School district reaches $10 million settlement with family following heat-related death of student athlete

A Georgia school district has reached a $10 million settlement with the family of a student who died of heatstroke during basketball practice in 2019.

The Clayton County school district announced…

A Georgia school district has reached a $10 million settlement with the family of a student who died of heatstroke during basketball practice in 2019.

The Clayton County school district announced the settlement last week, concluding a lawsuit filed in 2021 by the family of Imani Bell.

Bell, a student athlete with no preexisting conditions, died at 16 in August 2019 after collapsing during basketball practice. She had been running outdoor stadium steps on a day that reached 97 degrees and died the same day. According to the lawsuit, the cause of death was cardiac arrest and kidney failure related to the heat.

Elite Scholars Academy staff were accused of violating rules set by the Georgia High School Association regarding sports in the heat. The lawsuit claimed practice in the conditions in which Bell collapsed were not allowed by the rules. Additionally, the school allegedly lacked required equipment for mitigating the risk of injuries in the heat. 

A separate criminal case remains ongoing, in which coaches Larosa Walker-Asekere and Dwight Palmer face charges including felony murder and child cruelty. 

As part of the settlement, the Elite Scholars Academy gym was renamed to honor Bell at a ceremony on Tuesday. A district statement was released on the same day:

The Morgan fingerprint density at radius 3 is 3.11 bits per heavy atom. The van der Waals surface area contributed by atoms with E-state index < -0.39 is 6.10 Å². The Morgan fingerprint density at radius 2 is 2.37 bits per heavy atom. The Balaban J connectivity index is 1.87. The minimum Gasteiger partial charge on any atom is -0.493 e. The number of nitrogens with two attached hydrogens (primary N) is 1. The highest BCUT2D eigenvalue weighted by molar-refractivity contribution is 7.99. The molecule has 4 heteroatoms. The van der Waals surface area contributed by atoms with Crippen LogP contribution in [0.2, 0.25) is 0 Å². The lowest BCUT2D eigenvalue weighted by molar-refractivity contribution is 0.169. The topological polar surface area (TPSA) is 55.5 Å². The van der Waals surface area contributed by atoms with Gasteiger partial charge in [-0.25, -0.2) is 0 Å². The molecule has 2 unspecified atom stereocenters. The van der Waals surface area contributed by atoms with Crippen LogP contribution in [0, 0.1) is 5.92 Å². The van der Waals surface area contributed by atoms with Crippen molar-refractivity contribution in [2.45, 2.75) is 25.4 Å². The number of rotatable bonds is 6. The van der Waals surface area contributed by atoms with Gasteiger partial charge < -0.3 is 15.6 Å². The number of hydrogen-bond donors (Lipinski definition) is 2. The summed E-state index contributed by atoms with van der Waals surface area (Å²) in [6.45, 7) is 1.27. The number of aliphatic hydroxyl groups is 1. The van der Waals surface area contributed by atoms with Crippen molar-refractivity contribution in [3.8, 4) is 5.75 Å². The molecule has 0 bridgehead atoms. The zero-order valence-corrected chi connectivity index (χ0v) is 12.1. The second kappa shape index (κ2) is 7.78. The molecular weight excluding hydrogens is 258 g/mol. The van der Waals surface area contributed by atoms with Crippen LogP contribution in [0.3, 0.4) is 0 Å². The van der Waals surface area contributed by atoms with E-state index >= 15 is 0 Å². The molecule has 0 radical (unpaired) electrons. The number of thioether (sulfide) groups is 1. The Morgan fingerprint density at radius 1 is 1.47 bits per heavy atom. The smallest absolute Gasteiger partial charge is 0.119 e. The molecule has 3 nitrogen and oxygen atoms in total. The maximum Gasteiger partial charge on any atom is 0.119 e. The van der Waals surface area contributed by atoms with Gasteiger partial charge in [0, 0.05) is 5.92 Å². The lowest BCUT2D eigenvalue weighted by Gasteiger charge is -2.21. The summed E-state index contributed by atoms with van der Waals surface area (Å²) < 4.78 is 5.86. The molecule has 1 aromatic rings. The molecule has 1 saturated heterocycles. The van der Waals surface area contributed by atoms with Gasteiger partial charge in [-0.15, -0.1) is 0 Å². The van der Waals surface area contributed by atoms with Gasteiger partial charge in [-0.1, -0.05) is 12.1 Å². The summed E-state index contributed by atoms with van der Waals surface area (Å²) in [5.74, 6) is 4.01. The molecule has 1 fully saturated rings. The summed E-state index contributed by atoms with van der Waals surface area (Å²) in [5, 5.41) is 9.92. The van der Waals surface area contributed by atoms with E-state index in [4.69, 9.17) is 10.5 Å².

“The Clayton County School District is pleased we were able to reach the best possible resolution of this tragic case involving the passing of Imani Bell. We have all lost a wonderful student. The attention this afternoon is rightfully on her legacy. The School District stands with the community in its commitment to the education and safety of its students.” 

The settlement “sends a nationwide message to every school district and every athletic program,” said L. Chris Stewart, attorney for Bell’s family, “that the lives of our children matter over athletics, and every district needs to realize that no child should die from heat exhaustion. We salute Clayton County for sending that message nationwide.”

Bell’s family started the Keep Imani Foundation, which will be partially funded by money received in the settlement. The foundation seeks to help children in need of glasses, provide cold tubs for schools, and facilitate heat exhaustion education.

“One of the biggest things that saddened me when Imani passed was, would she be remembered,” said Dorian Bell, Imani’s mother. “I found that was the silliest thing to ever think. Someone loved that much you could never forget. But this foundation gives us an opportunity to honor her, to honor other youth, to help others, and we are very excited about that.”